Our Partners in Nairobi

Trip Start Jul 04, 2010
Trip End Jul 23, 2010

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Where I stayed
Kariobangi South PCEA church, and Soweto Slum

Flag of Kenya  , Nairobi Area,
Wednesday, July 21, 2010

Travel Blog, Friday, July 16, Partnership and Soweto

Friday was a meeting early with the Partnership Board, and the board also of Nairobi East Partnership Committee, with our meeting at Kariobangi South, where the meetings are held, and where occasionally we have had some Skype connections. I'm working on a pictorial directory of our contacts in Nairobi and the Presbyteries, so maybe the next team will have a bit of a head start, if they haven’t been before.  I and wifey are at present planning to come back in February for a big meeting of the Global Partners in Mombasa, in their Presbyterian Milele Guest House on the beach.  Partners from Scotland, Ireland, Canada, South Korea and maybe even Australia are to be in attendance – and certainly at least a bunch from our Kenya Mission Network ought to be here as well!

Then Julius took us to one of the projects which he and others from the Nairobi East Presbytery support, and we support with funds from our Newton Presbytery, the Soweto Education Center in yet another of the many slums of Nairobi.  The program operates with a teacher/director, two teachers, a cook/house person and a security guard.  It serves as preparation for primary school, as the primary school, grade one, is free, but without the preparation classes, there is no entry to the first grade.  And very few to none of the children in this slum community can afford the cost of the preparation schools, which are NOT free!  And the education center will keep the children and feed them a meal a day, sometimes about the only one they may get, while mothers are off working or training or looking for work, sometimes until 5 p.m. or after.  I have a couple of pictures of the classes and facility and the staff.  We were hosted by an elder of the congregation serving this slum area, who is also the board chair of the center.  Julius Muchiri’s men’s fellowship had undertaken a financial responsibility, and as mentioned, our Newton Presbytery Partnership Committee also helps with funding for the center.  Pat and I, representing the Partnership Committee voted (she moved, I seconded, and we voted unanimously!) to spend money to purchase three lorries of gravel to cover the school yard, which presently is covered with large, sharp rocks and mud.  Hope we aren’t pilloried on our return.  But the worst they do is seek a recall vote of us, I guess!

Several ideas – maybe to line up some of our men’s fellowships to join in partnership with men’s fellowships here.  Help build desks for the children, support scholarships to help cover the costs – those who can pay a little here do so!  Perhaps get some of our friends, teachers, day care center folks, those who work in early childhood development or similar fields, to come over, hold in-service weeks for the teachers, inviting others from other projects; covering a week at the center so teachers can go elsewhere for some training, or take a vacation! Have some of our youth come as classroom assistants.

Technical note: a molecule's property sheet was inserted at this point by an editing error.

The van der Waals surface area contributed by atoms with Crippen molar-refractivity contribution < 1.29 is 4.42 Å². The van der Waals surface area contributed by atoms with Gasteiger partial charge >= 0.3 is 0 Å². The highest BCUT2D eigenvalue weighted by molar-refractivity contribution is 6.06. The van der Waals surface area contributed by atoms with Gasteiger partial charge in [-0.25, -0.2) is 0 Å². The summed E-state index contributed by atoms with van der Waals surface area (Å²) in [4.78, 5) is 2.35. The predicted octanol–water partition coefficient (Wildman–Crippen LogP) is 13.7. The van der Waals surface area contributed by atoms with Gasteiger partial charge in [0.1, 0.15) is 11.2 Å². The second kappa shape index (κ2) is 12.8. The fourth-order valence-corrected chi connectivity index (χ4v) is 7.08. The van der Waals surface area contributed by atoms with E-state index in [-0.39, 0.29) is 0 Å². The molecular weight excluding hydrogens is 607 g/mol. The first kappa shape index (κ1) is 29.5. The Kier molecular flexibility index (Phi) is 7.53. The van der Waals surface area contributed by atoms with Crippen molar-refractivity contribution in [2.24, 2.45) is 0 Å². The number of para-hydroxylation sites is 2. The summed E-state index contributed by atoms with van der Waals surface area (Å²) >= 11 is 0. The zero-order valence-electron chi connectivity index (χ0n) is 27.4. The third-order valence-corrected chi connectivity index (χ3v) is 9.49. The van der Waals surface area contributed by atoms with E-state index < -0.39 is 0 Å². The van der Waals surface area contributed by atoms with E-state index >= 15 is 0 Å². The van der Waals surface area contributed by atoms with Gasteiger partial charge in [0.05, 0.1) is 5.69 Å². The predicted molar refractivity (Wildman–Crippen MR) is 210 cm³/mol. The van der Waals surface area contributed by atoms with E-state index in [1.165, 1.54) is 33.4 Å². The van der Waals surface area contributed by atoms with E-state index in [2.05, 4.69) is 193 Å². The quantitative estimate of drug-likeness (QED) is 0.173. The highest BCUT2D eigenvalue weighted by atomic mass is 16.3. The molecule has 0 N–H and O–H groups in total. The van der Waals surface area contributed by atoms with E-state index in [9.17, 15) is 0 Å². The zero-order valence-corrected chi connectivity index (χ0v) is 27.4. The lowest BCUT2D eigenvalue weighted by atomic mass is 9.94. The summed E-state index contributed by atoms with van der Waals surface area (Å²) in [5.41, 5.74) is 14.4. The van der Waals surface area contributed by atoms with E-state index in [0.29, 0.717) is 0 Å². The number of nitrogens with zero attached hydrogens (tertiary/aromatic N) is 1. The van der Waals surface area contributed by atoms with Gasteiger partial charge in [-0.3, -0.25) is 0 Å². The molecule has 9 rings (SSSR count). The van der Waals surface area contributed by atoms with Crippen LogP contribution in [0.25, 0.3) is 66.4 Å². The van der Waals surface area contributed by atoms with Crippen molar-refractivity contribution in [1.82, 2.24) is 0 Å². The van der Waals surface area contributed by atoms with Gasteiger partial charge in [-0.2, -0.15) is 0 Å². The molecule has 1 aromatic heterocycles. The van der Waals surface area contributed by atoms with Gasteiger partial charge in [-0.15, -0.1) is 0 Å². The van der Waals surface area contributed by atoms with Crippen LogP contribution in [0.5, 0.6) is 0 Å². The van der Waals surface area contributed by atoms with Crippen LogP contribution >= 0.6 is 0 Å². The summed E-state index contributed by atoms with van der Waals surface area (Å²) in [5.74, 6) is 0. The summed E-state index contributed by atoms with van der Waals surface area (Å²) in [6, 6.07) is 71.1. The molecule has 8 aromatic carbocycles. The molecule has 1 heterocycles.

We had conversations at Masai Mara with several families who have young people here volunteering in Kenyan schools, especially in the rural areas.  They pay their own way here and a stipend for room and board and have the experience of a life-time or two, living with the members of their community, perhaps sharing with another volunteer from another country still.

Then we were back – all that is, except Ann, who had to take the day off to fight off her nausea and pain – she stayed in the guest house all day this day! – to the church for a meeting with Rachel Nyambura, the young woman who is working on a degree at the university in the field of environmental studies and is mostly supported by several of the women’s groups (Presbyterian Women) from Newton Presbytery.  Rachel reported that she has completed the first phase of her summer internship experience, with an organization which helps groups of small business people or farmers to organize, form groups such as cooperatives, and together write proposals for grants to improve their operations or capacity – a Japanese NGO.  Rachel was able to catch up on her studies, as Kenyatta University made up for time lost when the school was shut down by plowing through the usual breaks for holiday!  So she hopes to get an extra month out of her internship and then will have only two semesters to complete her degree – then there is the problem of employment!  She does hope to work part-time while finishing her work at the university.  She hopes to find work with an NGO, which she feels would be better than with the government.